Citrus variegated chlorosis (CVC) is caused by Xylella fastidiosa, a phytopathogenic bacterium that can infect all Citrus sinensis cultivars. The endophytic bacterial communities of healthy, resistant, and CVC-affected citrus plants were studied by using cultivation as well as cultivation-independent techniques. The endophytic communities were assessed in surface-disinfected citrus branches by plating and denaturing gradient gel electrophoresis (DGGE). Dominant isolates were characterized by fatty-acid methyl ester analysis as Bacillus pumilus, Curtobacterium flaccumfaciens, Enterobacter cloacae, Methylobacterium spp. (including Methylobacterium extorquens, M. fujisawaense, M. mesophilicum, M. radiotolerans, and M. zatmanii), Nocardia sp., Pantoea agglomerans, and Xanthomonas campestris. We observed a relationship between CVC symptoms and the frequency of isolation of species of Methylobacterium, the genus that we most frequently isolated from symptomatic plants. In contrast, we isolated C. flaccumfaciens significantly more frequently from asymptomatic plants than from those with symptoms of CVC while P. agglomerans was frequently isolated from tangerine (Citrus reticulata) and sweet-orange (C. sinensis) plants, irrespective of whether the plants were symptomatic or asymptomatic or showed symptoms of CVC. DGGE analysis of 16S rRNA gene fragments amplified from total plant DNA resulted in several bands that matched those from the bacterial isolates, indicating that DGGE profiles can be used to detect some endophytic bacteria of citrus plants. However, some bands had no match with any isolate, suggesting the occurrence of other, nonculturable or as yet uncultured, endophytic bacteria. A specific band with a high G+C ratio was observed only in asymptomatic plants. The higher frequency of C. flaccumfaciens in asymptomatic plants suggests a role for this organism in the resistance of plants to CVC.

  3. Grape flavonoids and menopausal health.

    PubMed

    Huntley, A L

    2007-12-01

    Grape flavonoids are members of a larger group of plant compounds called polyphenols. Epidemiological evidence relating to the traditional Mediterranean diet, which is high in polyphenols, derived from vegetables and red wine, suggests that dietary polyphenols are of benefit to health and reduce the incidence of cardiovascular disease. Overall, the evidence is promising for the benefit of grape flavonoids in the form of red wine, red grape juice and related preparations for cardiovascular risk factors. There are data to suggest a reduction in platelet activation, inflammation and low-density lipoprotein oxidation, and improvement of endothelial function with grape flavonoids. The evidence for grape flavonoids and renal function, cognition and cancer is less clear. However, it is important to note that much of this research has been carried out in animal and cell models; relatively little work has been done in humans and specifically on the health of menopausal women. There are no general safety concerns with ingestion of grape products. Obviously, consumption of red wine should be within recommended limits and it should be noted that grape juice has high sugar content. Grape flavonoids are also available as a supplement. In conclusion, it is likely that grape flavonoids do benefit the menopausal women. Further research is needed on the mode and dosage of application to maximize these benefits.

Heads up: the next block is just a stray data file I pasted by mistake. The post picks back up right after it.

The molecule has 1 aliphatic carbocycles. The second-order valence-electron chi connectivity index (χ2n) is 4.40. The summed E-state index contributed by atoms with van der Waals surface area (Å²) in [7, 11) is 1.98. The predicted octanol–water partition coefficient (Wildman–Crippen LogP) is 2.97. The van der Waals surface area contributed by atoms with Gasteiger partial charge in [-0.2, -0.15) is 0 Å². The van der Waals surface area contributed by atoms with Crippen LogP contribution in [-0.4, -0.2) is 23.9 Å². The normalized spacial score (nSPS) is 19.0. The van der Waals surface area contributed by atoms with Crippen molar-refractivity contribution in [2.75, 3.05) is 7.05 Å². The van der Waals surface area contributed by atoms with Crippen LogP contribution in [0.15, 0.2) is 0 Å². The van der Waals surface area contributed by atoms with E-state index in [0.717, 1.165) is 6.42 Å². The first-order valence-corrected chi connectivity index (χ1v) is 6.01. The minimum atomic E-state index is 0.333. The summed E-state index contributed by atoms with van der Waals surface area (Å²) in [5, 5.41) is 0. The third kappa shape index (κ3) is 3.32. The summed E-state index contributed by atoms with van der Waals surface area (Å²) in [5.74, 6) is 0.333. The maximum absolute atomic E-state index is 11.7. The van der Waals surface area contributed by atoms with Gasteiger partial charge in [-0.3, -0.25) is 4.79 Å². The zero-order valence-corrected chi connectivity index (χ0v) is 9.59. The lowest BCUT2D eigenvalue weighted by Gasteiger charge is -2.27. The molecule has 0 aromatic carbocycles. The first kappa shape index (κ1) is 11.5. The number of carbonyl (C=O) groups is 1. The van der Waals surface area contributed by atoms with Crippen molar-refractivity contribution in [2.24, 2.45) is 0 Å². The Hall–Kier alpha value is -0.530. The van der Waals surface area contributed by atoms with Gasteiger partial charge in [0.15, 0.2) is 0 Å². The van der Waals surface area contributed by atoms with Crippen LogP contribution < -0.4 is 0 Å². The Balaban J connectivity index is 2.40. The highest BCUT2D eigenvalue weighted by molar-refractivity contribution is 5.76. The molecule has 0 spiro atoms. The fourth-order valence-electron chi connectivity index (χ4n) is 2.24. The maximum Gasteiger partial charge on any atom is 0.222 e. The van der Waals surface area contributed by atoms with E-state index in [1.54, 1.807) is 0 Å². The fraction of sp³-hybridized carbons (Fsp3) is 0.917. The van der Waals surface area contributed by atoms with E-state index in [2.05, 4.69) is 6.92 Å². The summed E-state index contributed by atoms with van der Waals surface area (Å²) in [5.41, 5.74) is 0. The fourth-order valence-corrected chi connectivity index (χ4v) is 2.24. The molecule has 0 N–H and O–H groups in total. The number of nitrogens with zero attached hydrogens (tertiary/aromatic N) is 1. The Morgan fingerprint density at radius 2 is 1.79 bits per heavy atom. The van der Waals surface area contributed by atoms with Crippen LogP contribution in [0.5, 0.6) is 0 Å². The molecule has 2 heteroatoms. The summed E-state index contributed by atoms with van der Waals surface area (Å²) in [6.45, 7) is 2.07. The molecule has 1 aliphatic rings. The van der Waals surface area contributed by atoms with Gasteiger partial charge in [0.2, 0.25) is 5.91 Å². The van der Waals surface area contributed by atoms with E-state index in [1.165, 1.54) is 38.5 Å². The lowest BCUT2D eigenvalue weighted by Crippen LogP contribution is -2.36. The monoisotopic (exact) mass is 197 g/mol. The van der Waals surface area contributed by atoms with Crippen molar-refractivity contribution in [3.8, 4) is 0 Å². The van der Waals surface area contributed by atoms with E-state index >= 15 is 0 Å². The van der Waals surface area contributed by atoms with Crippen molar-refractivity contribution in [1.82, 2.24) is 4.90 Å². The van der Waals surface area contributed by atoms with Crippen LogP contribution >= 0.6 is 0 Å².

4. Evidence that explains absence of a latent period for Xylella fastidiosa in its sharpshooter vectors

    USDA-ARS?s Scientific Manuscript database

    The glassy-winged sharpshooter (GWSS), Homalodisca vitripennis (Germar), and other sharpshooter (Cicadelline) leafhoppers transmit Xylella fastidiosa (Xf), the causative agent of Pierce’s disease of grapevine and other scorch diseases. Past research has supported that vectors have virtually no late...

  5. Construction of a shuttle vector and transformation of Xylella fastidiosa with plasmid DNA.

    PubMed

    Qin, X; Hartung, J S

    2001-09-01